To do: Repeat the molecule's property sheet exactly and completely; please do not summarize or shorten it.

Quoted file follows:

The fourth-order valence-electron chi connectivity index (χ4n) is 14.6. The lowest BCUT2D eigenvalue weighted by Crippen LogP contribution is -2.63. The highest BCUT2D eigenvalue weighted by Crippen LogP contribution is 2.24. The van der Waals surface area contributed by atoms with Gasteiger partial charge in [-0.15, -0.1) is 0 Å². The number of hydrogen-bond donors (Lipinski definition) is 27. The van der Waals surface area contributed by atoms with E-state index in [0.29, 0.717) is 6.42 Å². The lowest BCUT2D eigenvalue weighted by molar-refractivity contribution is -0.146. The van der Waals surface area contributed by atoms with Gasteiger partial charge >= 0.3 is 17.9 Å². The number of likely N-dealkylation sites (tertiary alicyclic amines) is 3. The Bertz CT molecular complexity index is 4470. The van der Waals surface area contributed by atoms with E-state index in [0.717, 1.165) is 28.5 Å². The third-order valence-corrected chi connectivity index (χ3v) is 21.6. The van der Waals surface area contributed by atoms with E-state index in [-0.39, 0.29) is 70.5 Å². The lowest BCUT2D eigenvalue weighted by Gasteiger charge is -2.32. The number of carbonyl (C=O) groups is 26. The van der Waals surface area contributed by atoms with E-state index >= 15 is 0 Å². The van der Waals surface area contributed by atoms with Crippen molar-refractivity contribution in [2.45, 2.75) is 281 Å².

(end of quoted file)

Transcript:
The fourth-order valence-electron chi connectivity index (χ4n) is 14.6. The lowest BCUT2D eigenvalue weighted by Crippen LogP contribution is -2.63. The highest BCUT2D eigenvalue weighted by Crippen LogP contribution is 2.24. The van der Waals surface area contributed by atoms with Gasteiger partial charge in [-0.15, -0.1) is 0 Å². The number of hydrogen-bond donors (Lipinski definition) is 27. The van der Waals surface area contributed by atoms with E-state index in [0.29, 0.717) is 6.42 Å². The lowest BCUT2D eigenvalue weighted by molar-refractivity contribution is -0.146. The van der Waals surface area contributed by atoms with Gasteiger partial charge >= 0.3 is 17.9 Å². The number of likely N-dealkylation sites (tertiary alicyclic amines) is 3. The Bertz CT molecular complexity index is 4470. The van der Waals surface area contributed by atoms with E-state index in [0.717, 1.165) is 28.5 Å². The third-order valence-corrected chi connectivity index (χ3v) is 21.6. The van der Waals surface area contributed by atoms with E-state index in [-0.39, 0.29) is 70.5 Å². The lowest BCUT2D eigenvalue weighted by Gasteiger charge is -2.32. The number of carbonyl (C=O) groups is 26. The van der Waals surface area contributed by atoms with E-state index >= 15 is 0 Å². The van der Waals surface area contributed by atoms with Crippen molar-refractivity contribution in [2.45, 2.75) is 281 Å².